Archaeologists have uncovered an ancient pharaonic city that had lain unseen for centuries near some of Egypt’s best-known monuments.
The city was built more than 3400 years ago during the opulent reign of Amenhotep III, one of Egypt’s most powerful pharaohs, said the Egyptian archaeologist overseeing the excavations, Zahi Hawass.
The team began searching for a mortuary temple near Luxor in September, but within weeks found mud brick formations in every direction, Dr Hawass said in a statement.
They unearthed the well-preserved city that had almost complete walls and rooms filled with tools of daily life along with rings, scarabs, coloured pottery vessels and mud bricks bearing seals of Amenhotep’s cartouche.
“The city’s streets are flanked by houses … some of their walls are up to 3 metres high,” Dr Hawass said.
The excavations lie on the West Bank of the Nile River at Luxor near the Colossi of Memnon, Medinet Habu and the Ramesseum, or mortuary temple of King Ramses II, not far from the Valley of the Kings.
“This is a very important discovery,” said the director of the US-based Ancient Egyptian Heritage and Archaeology Fund, Peter Lacovara.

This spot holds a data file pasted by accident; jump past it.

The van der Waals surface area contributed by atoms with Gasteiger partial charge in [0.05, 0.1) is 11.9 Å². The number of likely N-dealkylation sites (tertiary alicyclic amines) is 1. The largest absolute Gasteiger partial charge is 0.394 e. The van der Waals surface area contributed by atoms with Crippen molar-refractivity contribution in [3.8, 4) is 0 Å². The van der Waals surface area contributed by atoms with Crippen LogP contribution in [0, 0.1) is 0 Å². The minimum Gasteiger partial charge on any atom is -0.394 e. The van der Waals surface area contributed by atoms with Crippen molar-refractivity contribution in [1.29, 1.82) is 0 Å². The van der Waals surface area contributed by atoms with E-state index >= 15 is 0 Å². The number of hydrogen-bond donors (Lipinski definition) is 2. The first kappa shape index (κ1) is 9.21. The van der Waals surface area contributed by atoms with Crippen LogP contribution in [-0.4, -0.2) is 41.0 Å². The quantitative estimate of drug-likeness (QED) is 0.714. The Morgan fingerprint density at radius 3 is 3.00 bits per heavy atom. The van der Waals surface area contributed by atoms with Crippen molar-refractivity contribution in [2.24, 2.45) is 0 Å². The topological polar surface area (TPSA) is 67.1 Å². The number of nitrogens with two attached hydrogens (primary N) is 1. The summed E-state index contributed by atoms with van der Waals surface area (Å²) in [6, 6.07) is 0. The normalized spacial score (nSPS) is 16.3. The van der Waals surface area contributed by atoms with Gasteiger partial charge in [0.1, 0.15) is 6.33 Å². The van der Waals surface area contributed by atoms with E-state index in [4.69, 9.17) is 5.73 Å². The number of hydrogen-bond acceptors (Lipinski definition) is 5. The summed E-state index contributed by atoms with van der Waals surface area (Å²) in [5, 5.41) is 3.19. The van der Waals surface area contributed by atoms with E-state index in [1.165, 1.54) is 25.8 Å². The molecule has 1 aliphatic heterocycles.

The state of preservation and the number of items from everyday life brought to mind another famous excavation, he added.
“It is a sort of ancient Egyptian Pompeii and shows the critical need to preserve this area as an archaeological park,” said Dr Lacovara, who has worked at the Malqata palace area for more than 20 years but was not involved in the excavations.
The site contains a large number of ovens and kilns for making glass and faience (finely glazed ceramic beads, figures and other small objects found in Egypt as early as 4000 BC), along with the debris of thousands of statues, said Betsy Bryan, a specialist of Amenhotep III’s reign.
“Just to locate the manufacturing centres opens up the detail of how the Egyptians under a great and wealthy ruler such as Amenhotep III did what they did. This will furnish knowledge for many years to come,” she added.
The city extends west to the ancient workmen’s village of Deir el-Medina, Dr Hawass said.
According to historical references it included three of Amenhotep III’s palaces and the empire’s administrative and industrial centre, he said.